Unless you do these 5 things, stop saying you are a tech company


It is hard to imagine that so many legacy businesses have suddenly reinvented themselves as technology companies.

Tech company culture is driving tremendous opportunity across numerous industries. However, if that culture becomes a marketing gimmick, the qualities and values so many people have worked so hard to cultivate will be lost.

What does it mean to be a technology company? The term ‘technology’ has become so diluted that it has lost the weight it once possessed.

An organisation is not a technology company just because it uses technology. Every company uses computers, software and the internet.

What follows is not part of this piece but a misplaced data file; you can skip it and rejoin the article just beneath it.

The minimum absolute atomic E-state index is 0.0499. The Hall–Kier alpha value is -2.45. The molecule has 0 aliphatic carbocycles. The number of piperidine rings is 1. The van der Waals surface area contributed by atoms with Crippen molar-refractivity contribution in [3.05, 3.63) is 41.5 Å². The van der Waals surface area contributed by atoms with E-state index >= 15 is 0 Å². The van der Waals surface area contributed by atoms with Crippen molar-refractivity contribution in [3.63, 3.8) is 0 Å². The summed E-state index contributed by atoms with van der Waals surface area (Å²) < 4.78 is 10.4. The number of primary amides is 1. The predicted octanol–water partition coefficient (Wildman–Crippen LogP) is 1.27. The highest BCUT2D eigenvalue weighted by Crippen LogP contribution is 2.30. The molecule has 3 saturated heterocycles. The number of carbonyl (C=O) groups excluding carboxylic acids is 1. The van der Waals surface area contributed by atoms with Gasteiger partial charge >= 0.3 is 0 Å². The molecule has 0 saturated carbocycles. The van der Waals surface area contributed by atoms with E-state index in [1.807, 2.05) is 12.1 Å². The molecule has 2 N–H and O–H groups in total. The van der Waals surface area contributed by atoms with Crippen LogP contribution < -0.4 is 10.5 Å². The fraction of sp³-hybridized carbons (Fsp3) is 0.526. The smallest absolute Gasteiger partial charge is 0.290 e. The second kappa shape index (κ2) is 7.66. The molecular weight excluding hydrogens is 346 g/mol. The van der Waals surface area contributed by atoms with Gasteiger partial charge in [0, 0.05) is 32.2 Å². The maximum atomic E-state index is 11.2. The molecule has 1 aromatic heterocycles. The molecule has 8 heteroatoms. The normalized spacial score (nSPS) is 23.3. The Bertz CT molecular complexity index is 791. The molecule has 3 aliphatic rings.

True technology companies are redefining the world, through their outlook, methods and culture.

Here are five principles that really define a technology company today.

1. Technology is core to the business

This is the most important point, and one that many companies and well-meaning business leaders get tripped up on.

Because virtually every company uses technical solutions today, it is easy to confuse adding more devices and applications with ‘being a tech company’. Being a tech company is defined by how it views the world and approaches each problem.

In many cases, organisations have reimagined one part of the business. For instance, digitising lead generation by using web-based services or delivering content directly to mobile devices. But that is a partial solution – true tech companies place technology at the centre of their very existence.